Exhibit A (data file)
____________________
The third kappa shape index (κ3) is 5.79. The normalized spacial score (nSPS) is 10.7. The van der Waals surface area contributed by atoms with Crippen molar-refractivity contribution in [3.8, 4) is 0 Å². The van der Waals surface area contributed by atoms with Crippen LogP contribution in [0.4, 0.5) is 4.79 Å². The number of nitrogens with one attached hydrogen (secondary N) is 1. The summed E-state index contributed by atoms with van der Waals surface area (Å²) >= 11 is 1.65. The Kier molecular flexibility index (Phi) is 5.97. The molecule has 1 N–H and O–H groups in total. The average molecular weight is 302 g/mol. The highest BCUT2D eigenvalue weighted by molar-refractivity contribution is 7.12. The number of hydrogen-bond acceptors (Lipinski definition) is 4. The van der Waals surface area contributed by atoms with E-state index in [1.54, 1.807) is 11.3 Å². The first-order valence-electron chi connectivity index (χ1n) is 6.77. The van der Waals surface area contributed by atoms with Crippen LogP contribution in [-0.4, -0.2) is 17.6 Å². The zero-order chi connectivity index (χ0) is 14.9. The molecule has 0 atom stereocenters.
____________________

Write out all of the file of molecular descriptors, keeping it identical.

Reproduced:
The third kappa shape index (κ3) is 5.79. The normalized spacial score (nSPS) is 10.7. The van der Waals surface area contributed by atoms with Crippen molar-refractivity contribution in [3.8, 4) is 0 Å². The van der Waals surface area contributed by atoms with Crippen LogP contribution in [0.4, 0.5) is 4.79 Å². The number of nitrogens with one attached hydrogen (secondary N) is 1. The summed E-state index contributed by atoms with van der Waals surface area (Å²) >= 11 is 1.65. The Kier molecular flexibility index (Phi) is 5.97. The molecule has 1 N–H and O–H groups in total. The average molecular weight is 302 g/mol. The highest BCUT2D eigenvalue weighted by molar-refractivity contribution is 7.12. The number of hydrogen-bond acceptors (Lipinski definition) is 4. The van der Waals surface area contributed by atoms with E-state index in [1.54, 1.807) is 11.3 Å². The first-order valence-electron chi connectivity index (χ1n) is 6.77. The van der Waals surface area contributed by atoms with Crippen LogP contribution in [-0.4, -0.2) is 17.6 Å². The zero-order chi connectivity index (χ0) is 14.9. The molecule has 0 atom stereocenters.